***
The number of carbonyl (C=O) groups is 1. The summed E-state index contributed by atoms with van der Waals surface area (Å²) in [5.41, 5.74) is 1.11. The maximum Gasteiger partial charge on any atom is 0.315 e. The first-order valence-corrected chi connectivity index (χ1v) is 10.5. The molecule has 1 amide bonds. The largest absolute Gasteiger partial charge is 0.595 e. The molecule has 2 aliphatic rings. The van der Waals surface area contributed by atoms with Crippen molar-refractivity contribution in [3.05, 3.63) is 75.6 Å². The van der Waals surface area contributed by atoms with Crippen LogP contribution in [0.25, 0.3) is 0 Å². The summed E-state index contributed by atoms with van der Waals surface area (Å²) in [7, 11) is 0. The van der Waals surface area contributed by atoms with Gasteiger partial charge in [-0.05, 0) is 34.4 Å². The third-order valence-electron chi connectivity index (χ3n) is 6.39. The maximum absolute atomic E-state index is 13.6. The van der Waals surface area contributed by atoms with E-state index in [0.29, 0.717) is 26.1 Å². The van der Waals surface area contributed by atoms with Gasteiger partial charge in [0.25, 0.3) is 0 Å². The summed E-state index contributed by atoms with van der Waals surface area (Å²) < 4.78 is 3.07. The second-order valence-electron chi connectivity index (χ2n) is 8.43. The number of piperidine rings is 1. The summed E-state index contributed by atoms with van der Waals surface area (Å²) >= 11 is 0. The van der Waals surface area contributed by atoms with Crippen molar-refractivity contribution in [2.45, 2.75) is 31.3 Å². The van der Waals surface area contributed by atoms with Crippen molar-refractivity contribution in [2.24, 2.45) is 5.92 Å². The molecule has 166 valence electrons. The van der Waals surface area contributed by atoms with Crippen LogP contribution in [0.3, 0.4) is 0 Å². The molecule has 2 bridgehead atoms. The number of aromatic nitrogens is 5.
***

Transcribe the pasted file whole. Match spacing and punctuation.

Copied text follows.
The number of carbonyl (C=O) groups is 1. The summed E-state index contributed by atoms with van der Waals surface area (Å²) in [5.41, 5.74) is 1.11. The maximum Gasteiger partial charge on any atom is 0.315 e. The first-order valence-corrected chi connectivity index (χ1v) is 10.5. The molecule has 1 amide bonds. The largest absolute Gasteiger partial charge is 0.595 e. The molecule has 2 aliphatic rings. The van der Waals surface area contributed by atoms with Crippen molar-refractivity contribution in [3.05, 3.63) is 75.6 Å². The van der Waals surface area contributed by atoms with Crippen LogP contribution in [0.25, 0.3) is 0 Å². The summed E-state index contributed by atoms with van der Waals surface area (Å²) in [7, 11) is 0. The van der Waals surface area contributed by atoms with Gasteiger partial charge in [-0.05, 0) is 34.4 Å². The third-order valence-electron chi connectivity index (χ3n) is 6.39. The maximum absolute atomic E-state index is 13.6. The van der Waals surface area contributed by atoms with E-state index in [0.29, 0.717) is 26.1 Å². The van der Waals surface area contributed by atoms with Gasteiger partial charge in [0.25, 0.3) is 0 Å². The summed E-state index contributed by atoms with van der Waals surface area (Å²) < 4.78 is 3.07. The second-order valence-electron chi connectivity index (χ2n) is 8.43. The number of piperidine rings is 1. The summed E-state index contributed by atoms with van der Waals surface area (Å²) >= 11 is 0. The van der Waals surface area contributed by atoms with Crippen molar-refractivity contribution in [2.45, 2.75) is 31.3 Å². The van der Waals surface area contributed by atoms with Crippen molar-refractivity contribution in [2.24, 2.45) is 5.92 Å². The molecule has 166 valence electrons. The van der Waals surface area contributed by atoms with Crippen LogP contribution in [0.3, 0.4) is 0 Å². The molecule has 2 bridgehead atoms. The number of aromatic nitrogens is 5.